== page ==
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Progress with Tablet Instruments (Part 3)

Further to his previous Part 1 posting dated 7th December 2020 (can be viewed HERE) and Part 2 posting dated 26th January 2021 (viewed HERE), Malcolm Kitchen has sent a further report on the work to recreate Tyer’s No.6 Tablet Instruments.


Tablet Instruments – Peripheral Items

Work on the tablet instruments themselves came to a stop during lockdown #3 due to the lack of any more parts at home to work on. The time has instead been spent making some peripheral items that will hopefully facilitate installation of the instruments in the future.

Tablet Instrument Trolley

A fully assembled tablet instrument is extremely heavy and extremely difficult for one person to move – even sideways  for just  a short distance. To enable an instrument to be re-located around the house and garage, a simple trolley was built in 2019 using industrial castors that had come off something in my father’s garage many years ago.

Fig 1 – Initial design of tablet instrument trolley.

Unfortunately, two design flaws revealed themselves very quickly. The major castings of the tablet instruments are held together by through-bolts that pass vertically down each corner and which are secured by a nut beneath the instrument bedplate. Both assembly and disassembly require each corner of the instrument to be moved over the edge of a table to enable access. As mentioned above, this task is very difficult for one person so the solid top of the trolley therefore made the instrument sitting on top very awkward to work on single-handed. The second flaw was the small wheels on the castors made it impossible to negotiate even the smallest step once loaded. The trolley was therefore completely redesigned with cut-outs in the top to allow access to the bottom end of the through-bolts and with new larger-wheeled castors. All the necessary wood came from some heavy-duty pallets that had been used to deliver concrete paving slabs a couple of years ago.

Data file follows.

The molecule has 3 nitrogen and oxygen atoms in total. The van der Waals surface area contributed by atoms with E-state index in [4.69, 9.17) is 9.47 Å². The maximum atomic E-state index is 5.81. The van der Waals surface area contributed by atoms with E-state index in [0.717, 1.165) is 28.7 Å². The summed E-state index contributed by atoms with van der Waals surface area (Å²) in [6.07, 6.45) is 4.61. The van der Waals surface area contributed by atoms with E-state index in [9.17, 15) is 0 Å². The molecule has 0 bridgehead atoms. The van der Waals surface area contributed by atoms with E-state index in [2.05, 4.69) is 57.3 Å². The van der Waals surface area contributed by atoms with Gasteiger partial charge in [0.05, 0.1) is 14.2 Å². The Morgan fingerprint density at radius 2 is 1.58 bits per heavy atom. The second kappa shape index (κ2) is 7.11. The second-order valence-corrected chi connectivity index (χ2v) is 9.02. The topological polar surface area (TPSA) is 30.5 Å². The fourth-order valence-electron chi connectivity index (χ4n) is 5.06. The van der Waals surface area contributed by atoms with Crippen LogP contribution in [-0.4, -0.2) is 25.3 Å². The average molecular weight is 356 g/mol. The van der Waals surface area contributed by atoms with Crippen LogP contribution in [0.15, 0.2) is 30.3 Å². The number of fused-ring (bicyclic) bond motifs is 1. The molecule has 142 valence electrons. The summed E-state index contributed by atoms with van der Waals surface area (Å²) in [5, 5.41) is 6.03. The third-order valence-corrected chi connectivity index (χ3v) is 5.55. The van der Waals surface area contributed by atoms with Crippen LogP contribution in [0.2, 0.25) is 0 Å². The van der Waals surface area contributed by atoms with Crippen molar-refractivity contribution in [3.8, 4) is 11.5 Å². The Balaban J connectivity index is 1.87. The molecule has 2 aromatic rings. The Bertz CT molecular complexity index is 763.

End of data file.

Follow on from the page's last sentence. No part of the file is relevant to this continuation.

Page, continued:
Fig 2 – New design of table instrument trolley.

Having successfully assembled a tablet instrument on this new trolley, I was rather reluctant to then remove it, as it would be difficult to get it back on without dismantling again. So in the hope of being able to re-start work on further instruments later in 2021, a couple more trolleys have been made to the same design.

Tablet Instrument Stand

The tablet instruments are too heavy for normal shelves, so are intended to sit on a separate stand or cabinet that is designed to bear the weight. I understand that the L&B currently possesses two of these stands, one ‘original’ and one made by Jim Price a few years ago. More will be needed for use on the planned future extensions, so I decided to make another as a bit of a diversion from working on the instruments themselves.

A search on the internet revealed a variety of designs for these stands, so I am guessing that few, if any, were actually supplied by the instrument manufacturer Tyer & Co. A common feature seems to be that the stand dimensions are carefully matched to the size of the instrument baseplate such that the weight is carried vertically down the frame members of the stand. I set out to make a reasonably close copy of the example that is in the museum at Shillingstone Station, Dorset.

View the Somerset & Dorset Railway (Shillington Station) Visitor Guide HERE.

Fig 3 – Tyer’s No. 6 Tablet Instrument and stand in Shillingstone Station Museum.

Some of the more minor dimensions were changed in my replica to suit the wood that was to hand which came from yet another pallet, a retired model railway baseboard, and an old picnic bench which had been dumped near to our home.

Fig 4 – New tablet instrument stand under construction.

When it came to the cabinet top, it was decided to leave this open in the centre similar to the trolley platform, to enable a tablet instrument sitting on top to be dismantled in-situ.  If this feature is deemed undesirable at some point in the future, it should be possible to fit a panel across the opening that can be unlocked and removed from below.

Fig 5 – Completed tablet instrument stand in undercoat.

Power Supplies

I believe that tablet instruments were originally powered by 12V accumulators. In anticipation that mains power would be an option for the future, a couple of metal-encased 12V 2.5A transformer/rectifiers were purchased. I was not happy with their modern utilitarian appearance though, especially if they are destined to be on view alongside vintage instruments. I, therefore, built a mahogany case to go around them and added an old ammeter and voltmeter to provide the necessary reassurance that power was being delivered. The mahogany was mainly re-cycled, but with the top covers made of new wood. The operation of the tablet instruments involves both the positive and negative 12V supply lines being pulled to earth potential at different points in the operating cycle. My understanding is that each instrument then needs to be powered by its own isolating transformer, or at least through separate secondary windings. Two power supplies were made – enough for one intermediate signal box. With hindsight, it would have been quicker and more space-efficient to have mounted both transformers in a common housing.

Figs 6 & 7 – 12V power supplies for Tablet Instruments.

If you have any parts we could use, please email us.

Malcolm Kitchen

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